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Patient dies weeks after kidney transplant from genetically modified pig| GuyWhoKnowsThings

Richard “Rick” Slayman, who made history at age 62 as the first person to receive a kidney from a genetically modified pig, died about two months after the procedure.

Massachusetts General Hospital, where Slayman had surgery, said in a statement Saturday that his transplant team was “deeply saddened” by his death. The hospital said it had “no indication that it was a result of his recent transplant.”

Mr. Slayman, who was black, suffered from end-stage renal disease, a condition that affects more than 800,000 people in the United States, according to the federal government, with disproportionately higher rates among blacks.

There are very few kidneys available for donation. Almost 90,000 people are in the national waiting list for a kidney.

Slayman, a state transportation department supervisor in Weymouth, Massachusetts, had received a human kidney in 2018. When he started fail in 2023 and developed congestive heart failure, his doctors suggested he try one from a modified pig.

“I saw it not only as a way to help myself, but also as a way to provide hope to the thousands of people who need a transplant to survive,” he said in a news release from the hospital. release in March.

His surgery, which lasted four hours, was a medical milestone. For decades, advocates of so-called xenotransplantation have proposed replacing diseased human organs with animal organs. The main problem with this approach is the human immune system, which rejects animal tissue as foreign, often leading to serious complications.

Recent advances in genetic engineering have allowed researchers to modify the genes of animal organs to make them more compatible with their receptors.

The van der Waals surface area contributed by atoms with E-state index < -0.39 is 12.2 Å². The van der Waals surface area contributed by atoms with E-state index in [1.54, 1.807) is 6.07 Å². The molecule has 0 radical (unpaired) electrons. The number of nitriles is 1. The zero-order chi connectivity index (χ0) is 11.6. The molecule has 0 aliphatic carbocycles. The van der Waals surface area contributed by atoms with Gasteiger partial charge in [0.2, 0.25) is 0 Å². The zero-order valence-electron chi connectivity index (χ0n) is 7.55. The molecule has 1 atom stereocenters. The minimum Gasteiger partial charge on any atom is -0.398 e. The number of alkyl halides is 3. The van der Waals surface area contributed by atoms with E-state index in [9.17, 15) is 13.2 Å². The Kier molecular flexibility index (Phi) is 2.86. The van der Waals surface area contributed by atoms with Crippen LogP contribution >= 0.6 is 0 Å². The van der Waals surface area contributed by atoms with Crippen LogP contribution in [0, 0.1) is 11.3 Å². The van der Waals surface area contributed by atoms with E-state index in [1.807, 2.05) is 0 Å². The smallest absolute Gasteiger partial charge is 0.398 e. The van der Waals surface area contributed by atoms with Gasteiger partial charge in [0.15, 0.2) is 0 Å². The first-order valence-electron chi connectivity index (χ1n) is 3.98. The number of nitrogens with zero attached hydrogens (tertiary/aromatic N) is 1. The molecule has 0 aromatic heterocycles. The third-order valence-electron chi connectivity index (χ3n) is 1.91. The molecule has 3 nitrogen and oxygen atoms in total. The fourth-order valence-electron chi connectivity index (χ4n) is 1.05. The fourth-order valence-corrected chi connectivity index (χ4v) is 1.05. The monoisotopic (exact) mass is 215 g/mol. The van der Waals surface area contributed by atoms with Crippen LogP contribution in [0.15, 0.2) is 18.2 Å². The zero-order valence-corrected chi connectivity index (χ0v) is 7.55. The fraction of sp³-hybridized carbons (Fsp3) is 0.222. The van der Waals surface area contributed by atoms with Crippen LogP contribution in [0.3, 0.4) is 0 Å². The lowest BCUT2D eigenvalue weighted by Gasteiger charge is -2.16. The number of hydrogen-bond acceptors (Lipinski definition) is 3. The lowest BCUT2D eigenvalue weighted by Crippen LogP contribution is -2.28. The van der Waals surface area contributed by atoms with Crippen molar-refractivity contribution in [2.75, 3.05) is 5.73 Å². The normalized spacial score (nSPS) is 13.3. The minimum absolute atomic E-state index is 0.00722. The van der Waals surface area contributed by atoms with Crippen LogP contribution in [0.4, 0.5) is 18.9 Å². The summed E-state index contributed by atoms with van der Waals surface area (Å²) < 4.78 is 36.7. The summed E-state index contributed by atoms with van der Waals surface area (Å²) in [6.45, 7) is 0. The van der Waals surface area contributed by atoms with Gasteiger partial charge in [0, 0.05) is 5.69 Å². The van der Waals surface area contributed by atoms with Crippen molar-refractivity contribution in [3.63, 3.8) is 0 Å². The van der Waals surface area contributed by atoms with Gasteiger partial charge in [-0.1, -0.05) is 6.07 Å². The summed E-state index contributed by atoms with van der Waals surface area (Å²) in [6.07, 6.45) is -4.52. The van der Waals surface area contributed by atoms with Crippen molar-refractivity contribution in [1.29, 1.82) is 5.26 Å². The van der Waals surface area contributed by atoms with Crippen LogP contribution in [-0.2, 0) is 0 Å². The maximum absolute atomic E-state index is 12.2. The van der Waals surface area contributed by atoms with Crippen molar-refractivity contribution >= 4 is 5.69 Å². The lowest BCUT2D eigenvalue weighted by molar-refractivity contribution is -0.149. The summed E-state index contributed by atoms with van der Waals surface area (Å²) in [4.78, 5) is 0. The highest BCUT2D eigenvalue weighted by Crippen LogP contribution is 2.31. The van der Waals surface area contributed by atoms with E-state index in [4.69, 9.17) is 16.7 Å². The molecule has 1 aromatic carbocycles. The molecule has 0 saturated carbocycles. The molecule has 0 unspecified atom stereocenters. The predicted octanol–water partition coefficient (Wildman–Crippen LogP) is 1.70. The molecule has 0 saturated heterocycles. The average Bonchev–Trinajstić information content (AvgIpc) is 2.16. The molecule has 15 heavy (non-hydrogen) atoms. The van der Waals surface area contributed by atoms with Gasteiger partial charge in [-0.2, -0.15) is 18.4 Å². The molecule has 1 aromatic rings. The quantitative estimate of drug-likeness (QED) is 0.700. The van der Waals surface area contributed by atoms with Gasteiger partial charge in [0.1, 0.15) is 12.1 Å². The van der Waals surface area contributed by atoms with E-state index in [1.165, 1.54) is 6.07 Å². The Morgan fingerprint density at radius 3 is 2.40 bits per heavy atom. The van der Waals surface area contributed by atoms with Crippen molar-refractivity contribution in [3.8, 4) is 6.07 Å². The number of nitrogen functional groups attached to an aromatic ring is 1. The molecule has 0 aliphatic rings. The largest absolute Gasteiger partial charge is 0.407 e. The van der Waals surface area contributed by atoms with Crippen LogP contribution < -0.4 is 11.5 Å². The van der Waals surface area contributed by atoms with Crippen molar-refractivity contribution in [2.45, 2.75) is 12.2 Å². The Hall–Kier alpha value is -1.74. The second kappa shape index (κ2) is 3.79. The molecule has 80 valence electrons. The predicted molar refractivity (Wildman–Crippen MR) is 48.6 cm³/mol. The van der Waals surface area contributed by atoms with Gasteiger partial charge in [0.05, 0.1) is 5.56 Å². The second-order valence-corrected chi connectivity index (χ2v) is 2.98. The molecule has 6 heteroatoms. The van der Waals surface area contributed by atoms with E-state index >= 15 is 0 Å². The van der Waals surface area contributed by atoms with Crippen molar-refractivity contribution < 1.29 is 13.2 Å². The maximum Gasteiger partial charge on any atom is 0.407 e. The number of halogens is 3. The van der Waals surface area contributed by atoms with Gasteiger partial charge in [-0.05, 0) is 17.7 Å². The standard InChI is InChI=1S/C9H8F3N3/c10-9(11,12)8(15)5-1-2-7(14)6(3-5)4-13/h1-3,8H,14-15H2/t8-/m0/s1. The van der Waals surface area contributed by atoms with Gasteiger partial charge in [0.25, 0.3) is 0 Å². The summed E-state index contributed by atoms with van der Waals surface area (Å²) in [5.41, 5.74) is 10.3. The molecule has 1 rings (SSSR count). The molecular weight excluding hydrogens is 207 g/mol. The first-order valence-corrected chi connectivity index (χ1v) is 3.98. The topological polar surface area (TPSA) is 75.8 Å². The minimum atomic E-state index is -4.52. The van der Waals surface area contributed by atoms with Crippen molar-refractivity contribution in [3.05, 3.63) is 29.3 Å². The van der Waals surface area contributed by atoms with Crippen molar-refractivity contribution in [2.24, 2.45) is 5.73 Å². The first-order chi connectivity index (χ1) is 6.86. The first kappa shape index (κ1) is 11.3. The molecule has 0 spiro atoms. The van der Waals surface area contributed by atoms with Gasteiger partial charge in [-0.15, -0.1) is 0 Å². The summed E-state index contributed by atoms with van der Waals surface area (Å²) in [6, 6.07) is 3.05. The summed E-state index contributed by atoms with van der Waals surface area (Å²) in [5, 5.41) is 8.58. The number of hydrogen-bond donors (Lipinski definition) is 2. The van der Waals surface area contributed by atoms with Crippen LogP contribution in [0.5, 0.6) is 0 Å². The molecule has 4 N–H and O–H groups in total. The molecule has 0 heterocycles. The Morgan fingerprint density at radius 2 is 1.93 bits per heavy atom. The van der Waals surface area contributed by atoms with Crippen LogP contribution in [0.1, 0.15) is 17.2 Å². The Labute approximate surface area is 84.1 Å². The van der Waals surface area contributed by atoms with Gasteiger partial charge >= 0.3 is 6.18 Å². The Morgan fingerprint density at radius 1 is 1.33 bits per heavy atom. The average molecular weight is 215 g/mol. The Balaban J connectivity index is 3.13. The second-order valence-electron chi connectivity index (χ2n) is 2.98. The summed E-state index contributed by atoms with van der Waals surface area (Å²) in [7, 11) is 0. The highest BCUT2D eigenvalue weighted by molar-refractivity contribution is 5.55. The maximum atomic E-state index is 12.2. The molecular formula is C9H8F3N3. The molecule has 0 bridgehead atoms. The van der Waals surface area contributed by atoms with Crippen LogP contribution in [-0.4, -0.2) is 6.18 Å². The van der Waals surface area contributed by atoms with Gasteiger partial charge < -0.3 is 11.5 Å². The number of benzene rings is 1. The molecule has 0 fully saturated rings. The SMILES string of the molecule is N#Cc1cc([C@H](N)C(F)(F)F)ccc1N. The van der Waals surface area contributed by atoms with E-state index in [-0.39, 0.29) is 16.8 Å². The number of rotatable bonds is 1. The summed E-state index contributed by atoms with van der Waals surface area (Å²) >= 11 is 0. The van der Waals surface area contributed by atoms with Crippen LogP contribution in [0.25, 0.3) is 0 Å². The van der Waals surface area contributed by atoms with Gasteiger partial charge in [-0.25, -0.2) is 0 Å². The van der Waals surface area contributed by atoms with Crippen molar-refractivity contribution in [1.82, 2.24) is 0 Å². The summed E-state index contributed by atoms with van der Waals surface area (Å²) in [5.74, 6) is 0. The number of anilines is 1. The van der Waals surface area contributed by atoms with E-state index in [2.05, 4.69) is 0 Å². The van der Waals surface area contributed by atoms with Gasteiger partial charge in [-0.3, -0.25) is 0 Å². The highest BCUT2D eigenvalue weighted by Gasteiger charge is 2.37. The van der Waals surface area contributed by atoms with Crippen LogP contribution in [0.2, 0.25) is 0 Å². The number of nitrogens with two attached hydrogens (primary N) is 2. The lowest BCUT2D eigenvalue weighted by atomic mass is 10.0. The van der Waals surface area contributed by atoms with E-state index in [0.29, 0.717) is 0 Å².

The pig kidney transplanted into Mr. Slayman was designed by eGenesis, a biotechnology company based in Cambridge, Massachusetts. The scientists removed three genes and added another seven to improve compatibility. The company also inactivated retroviruses carried by pigs that could be harmful to humans.

“Mr. Slayman was a true pioneer,” eGenesis said in a statement on social media on Saturday. “Her bravery has helped forge a path forward for current and future patients suffering from kidney failure.”

Mr. Slayman was discharged from the hospital two weeks after his surgery, with “one of the best health outcomes I've had in a long time,” he said. saying At the time.

In a statement released by the hospital, Mr. Slayman's family said he was kind, resourceful and “fiercely dedicated to his family, friends and co-workers.” They said it was comforting to know that his case had inspired so many people.

“Millions of people around the world have come to know Rick's story,” they said in the statement. “We felt, and still feel, comforted by the optimism he provided to patients desperately waiting for a transplant.”

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